We are saying goodbye to the only model in the range that provided a corner double bed, the four-berth Valencia. To replace it, we welcome back the Madrid, a four-berth with a second dinette down the side and a washroom at the rear. The fixed-single bed end-washroom Cadiz remains a four-berth.
Officially, the two-berth end-washroom Seville has returned to replace the Merida, but it is really more nuanced than that: the Merida was only introduced because Bailey had changed the design of the Seville in its fourth generation, to give it an end kitchen and corner washroom, but customers still wanted an end-washroom model.
The new Seville returns with a full end washroom, like it used to have, but this one is slightly different from that found in the Merida – the wardrobe located behind the toilet has been moved to the front side of the washroom and in its place, you’ll find a window – albeit still a clear one.
Furniture and upholstery
The Light Oak furniture finish provided in the fifth-generation Unicorns is significantly paler than before. The overhead lockers now run all the way to the front of the caravan, as a more practical alternative to the open shelves that used to be there.
You get a choice of two smart upholstery finishes. But whether you go for standard Chiswick, with a lavender hue, or optional Temple in oatmeal (which some might find a bit too samey with that lighter furniture finish), all of the cushion bases and the seat backrests are now fully sprung. That will make a significant difference to the comfort levels, whether you are sitting or sleeping.
Bailey has given a more sculpted design to the wardrobes on either side of the island bed, and as a result, has managed to include a double bed that is 3in wider – almost, but not quite, a queen size.
You’ll notice the eye-catching new Nebula Silver worktop in the kitchen. What you might not spot at first sight is something that to us seems a dramatic improvement.
The Dometic microwave here doesn’t need a revolving glass plate – you simply put your food in, close the door and switch on.
This means you no longer need to worry about finding a safe place to stow that plate while you are en route, or worse still, forgetting you need to remove and store it and arriving on site to find your caravan interior covered with shattered glass.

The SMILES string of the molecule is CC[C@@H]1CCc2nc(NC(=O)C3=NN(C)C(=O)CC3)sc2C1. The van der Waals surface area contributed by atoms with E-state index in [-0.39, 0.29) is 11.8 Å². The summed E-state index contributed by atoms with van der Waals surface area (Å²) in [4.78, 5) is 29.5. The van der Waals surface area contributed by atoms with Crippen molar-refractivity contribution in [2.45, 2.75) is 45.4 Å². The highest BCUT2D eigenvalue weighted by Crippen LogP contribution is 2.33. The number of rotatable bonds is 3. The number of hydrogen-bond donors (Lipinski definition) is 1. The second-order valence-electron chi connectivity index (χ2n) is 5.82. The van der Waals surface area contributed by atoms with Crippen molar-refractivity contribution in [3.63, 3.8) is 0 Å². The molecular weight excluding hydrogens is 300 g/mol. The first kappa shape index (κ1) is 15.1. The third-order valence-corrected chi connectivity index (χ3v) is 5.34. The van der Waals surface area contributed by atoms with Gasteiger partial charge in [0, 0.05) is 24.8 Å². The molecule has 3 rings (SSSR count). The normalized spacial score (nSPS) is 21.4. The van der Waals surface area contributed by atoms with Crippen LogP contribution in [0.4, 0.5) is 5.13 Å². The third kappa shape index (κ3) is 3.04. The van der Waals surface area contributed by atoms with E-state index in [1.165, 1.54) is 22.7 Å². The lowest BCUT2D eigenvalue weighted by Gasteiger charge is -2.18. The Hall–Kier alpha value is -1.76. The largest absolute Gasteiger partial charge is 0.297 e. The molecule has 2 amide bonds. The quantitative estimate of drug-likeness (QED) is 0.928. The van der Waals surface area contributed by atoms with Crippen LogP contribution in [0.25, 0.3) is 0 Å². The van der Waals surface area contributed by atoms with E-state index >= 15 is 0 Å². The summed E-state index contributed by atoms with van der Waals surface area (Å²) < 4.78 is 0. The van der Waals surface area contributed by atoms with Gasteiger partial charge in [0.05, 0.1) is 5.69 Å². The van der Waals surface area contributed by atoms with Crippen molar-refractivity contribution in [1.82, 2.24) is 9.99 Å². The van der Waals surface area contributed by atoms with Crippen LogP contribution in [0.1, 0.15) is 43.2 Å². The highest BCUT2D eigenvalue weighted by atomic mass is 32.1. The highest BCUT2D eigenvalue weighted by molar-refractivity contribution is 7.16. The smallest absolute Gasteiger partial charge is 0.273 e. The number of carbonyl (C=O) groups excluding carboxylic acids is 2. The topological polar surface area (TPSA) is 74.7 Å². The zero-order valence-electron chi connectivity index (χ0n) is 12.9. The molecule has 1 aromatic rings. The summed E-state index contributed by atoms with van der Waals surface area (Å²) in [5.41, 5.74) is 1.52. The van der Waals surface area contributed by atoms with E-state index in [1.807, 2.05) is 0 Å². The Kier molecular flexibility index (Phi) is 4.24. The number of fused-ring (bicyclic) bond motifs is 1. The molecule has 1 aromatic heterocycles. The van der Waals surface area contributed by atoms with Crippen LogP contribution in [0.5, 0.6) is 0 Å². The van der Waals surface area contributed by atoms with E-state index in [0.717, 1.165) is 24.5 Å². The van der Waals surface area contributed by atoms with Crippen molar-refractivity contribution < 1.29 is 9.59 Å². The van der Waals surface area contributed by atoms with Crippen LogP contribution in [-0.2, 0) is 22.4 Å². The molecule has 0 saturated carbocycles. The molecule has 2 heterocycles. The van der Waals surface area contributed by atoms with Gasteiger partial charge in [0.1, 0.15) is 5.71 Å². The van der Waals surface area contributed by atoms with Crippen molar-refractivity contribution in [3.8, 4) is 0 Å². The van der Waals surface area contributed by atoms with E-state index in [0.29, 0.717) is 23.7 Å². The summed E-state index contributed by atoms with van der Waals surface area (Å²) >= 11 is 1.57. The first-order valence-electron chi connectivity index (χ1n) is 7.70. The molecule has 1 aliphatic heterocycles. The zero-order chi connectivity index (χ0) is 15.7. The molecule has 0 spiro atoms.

In a nod to civilisation, all fifth-generation models will also come with a four-bottle wine-rack fitted in the kitchen.
That customer research we mentioned earlier left Bailey with the impression that the washroom design needed a fair bit of change, so this has been done, too.
Quite apart from upgrades such as the inclusion of the window in the Seville, step inside the washroom now and you will find marble-effect panels on the walls, and solid Belfast-style sinks. Salad-bowl style basins do seem to be a fad that is already passing.
There are bifold doors to the shower cubicles, as well as substantial moulded shelves where you can stash your shampoo and shower gel. But one feature found in at least some Unicorn washrooms in years past, the laundry basket, is no more.
Wired for Wi-Fi
Finally, one area where Bailey has really stepped up is in provision for technology. All fifth-generation models come pre-wired for Wi-Fi installation. After investigating various options, Bailey has chosen to offer an Avtex router as an optional extra.
The designers are also keenly aware that all members of today’s families use electrical devices that need regular charging. So all of the latest models include four USB ports and up to six 230V mains sockets.
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Bailey has really stepped up in provision for technology. All fifth-generation vans are pre-wired for Wi-Fi installation